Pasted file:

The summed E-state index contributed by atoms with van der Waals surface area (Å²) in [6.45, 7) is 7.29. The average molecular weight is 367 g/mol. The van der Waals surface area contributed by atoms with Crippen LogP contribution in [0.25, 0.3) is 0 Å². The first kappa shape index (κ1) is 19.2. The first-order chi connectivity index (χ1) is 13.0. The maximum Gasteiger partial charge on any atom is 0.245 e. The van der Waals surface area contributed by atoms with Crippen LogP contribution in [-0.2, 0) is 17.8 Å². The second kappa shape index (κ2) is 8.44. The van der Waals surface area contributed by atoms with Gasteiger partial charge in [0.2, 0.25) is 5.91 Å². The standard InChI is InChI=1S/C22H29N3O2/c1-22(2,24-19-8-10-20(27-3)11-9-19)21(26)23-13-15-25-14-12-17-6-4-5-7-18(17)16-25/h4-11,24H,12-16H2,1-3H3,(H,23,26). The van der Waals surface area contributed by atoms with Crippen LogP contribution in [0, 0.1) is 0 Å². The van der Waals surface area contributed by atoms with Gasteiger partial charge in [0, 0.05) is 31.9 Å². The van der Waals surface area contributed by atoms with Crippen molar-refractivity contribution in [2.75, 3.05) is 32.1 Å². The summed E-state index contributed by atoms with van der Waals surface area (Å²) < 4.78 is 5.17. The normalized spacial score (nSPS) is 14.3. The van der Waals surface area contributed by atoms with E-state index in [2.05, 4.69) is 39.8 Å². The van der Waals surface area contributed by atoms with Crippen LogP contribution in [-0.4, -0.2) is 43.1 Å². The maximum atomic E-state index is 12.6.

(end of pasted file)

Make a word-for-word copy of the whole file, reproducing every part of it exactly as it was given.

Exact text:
The summed E-state index contributed by atoms with van der Waals surface area (Å²) in [6.45, 7) is 7.29. The average molecular weight is 367 g/mol. The van der Waals surface area contributed by atoms with Crippen LogP contribution in [0.25, 0.3) is 0 Å². The first kappa shape index (κ1) is 19.2. The first-order chi connectivity index (χ1) is 13.0. The maximum Gasteiger partial charge on any atom is 0.245 e. The van der Waals surface area contributed by atoms with Crippen LogP contribution in [-0.2, 0) is 17.8 Å². The second kappa shape index (κ2) is 8.44. The van der Waals surface area contributed by atoms with Gasteiger partial charge in [0.2, 0.25) is 5.91 Å². The standard InChI is InChI=1S/C22H29N3O2/c1-22(2,24-19-8-10-20(27-3)11-9-19)21(26)23-13-15-25-14-12-17-6-4-5-7-18(17)16-25/h4-11,24H,12-16H2,1-3H3,(H,23,26). The van der Waals surface area contributed by atoms with Crippen LogP contribution in [0, 0.1) is 0 Å². The van der Waals surface area contributed by atoms with Gasteiger partial charge in [0, 0.05) is 31.9 Å². The van der Waals surface area contributed by atoms with Crippen molar-refractivity contribution in [2.75, 3.05) is 32.1 Å². The summed E-state index contributed by atoms with van der Waals surface area (Å²) < 4.78 is 5.17. The normalized spacial score (nSPS) is 14.3. The van der Waals surface area contributed by atoms with E-state index in [2.05, 4.69) is 39.8 Å². The van der Waals surface area contributed by atoms with Crippen LogP contribution in [-0.4, -0.2) is 43.1 Å². The maximum atomic E-state index is 12.6.